Needs to perform comparatively to any trained residential electrician, and able to solve any residential electrical issue a human residential electrician can.
Does not need to be as fast, just able to solve the problems at least 75% as good as the average human electrician.
Update: Remote control robots do not count.
How about cost? What if robot can do it but cost of using it is 20x or something
Wordcels shocked to discover that most synapses are in the cerebellum
AI writes better than anyone at the NYT a decade before it can do the average blue collar job 😉
Yeah the precision needed (not to mention the ability to solve badly/wrongly specified problems- person says problem is A when it is B) is too high at 20% for this to resolve yes by 2027(4years)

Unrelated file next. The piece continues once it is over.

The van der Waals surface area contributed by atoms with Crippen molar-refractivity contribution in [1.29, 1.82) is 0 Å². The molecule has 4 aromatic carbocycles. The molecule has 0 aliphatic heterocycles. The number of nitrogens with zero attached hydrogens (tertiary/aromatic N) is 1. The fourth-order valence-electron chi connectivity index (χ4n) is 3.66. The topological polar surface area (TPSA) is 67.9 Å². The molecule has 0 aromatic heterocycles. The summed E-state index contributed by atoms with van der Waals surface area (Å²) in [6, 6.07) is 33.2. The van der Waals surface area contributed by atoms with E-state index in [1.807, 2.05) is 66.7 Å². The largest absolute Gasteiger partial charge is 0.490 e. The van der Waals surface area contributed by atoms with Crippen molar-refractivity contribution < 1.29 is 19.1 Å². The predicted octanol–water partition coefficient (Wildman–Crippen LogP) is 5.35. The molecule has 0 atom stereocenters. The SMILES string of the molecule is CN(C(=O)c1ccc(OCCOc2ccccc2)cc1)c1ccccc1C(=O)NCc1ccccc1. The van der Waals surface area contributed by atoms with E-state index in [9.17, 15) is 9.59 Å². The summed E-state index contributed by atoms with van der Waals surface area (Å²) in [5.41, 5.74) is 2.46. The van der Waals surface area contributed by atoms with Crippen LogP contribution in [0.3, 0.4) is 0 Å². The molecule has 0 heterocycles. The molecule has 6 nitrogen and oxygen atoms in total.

This includes installing a new ceiling fan, fixing my ground wire connection, and installing new outlets in my kitchen that are up to code?
@LarsDoucet yup, anything you would call a residential electrician for
How slow is too slow to count as "performing comparatively to any trained residential electrician"?
@Jotto999 "Does not need to be as fast, just able to solve the problems at least 75% as good as the average human electrician." so whatever works, I'd probably be skeptical on a robot that took 100 days to do a 2 hour job, but a robot that took two days is probably okay as long as it's having good results in houses.
I have a scenario where, yes, but it will be piloted remotely by one or many human electricians, but I guess we don't use the term "robot" that way any more now that we're starting to get actual fully autonomous robots? But there is a trend in industry of using the word that way, and I'm not sure that goes away.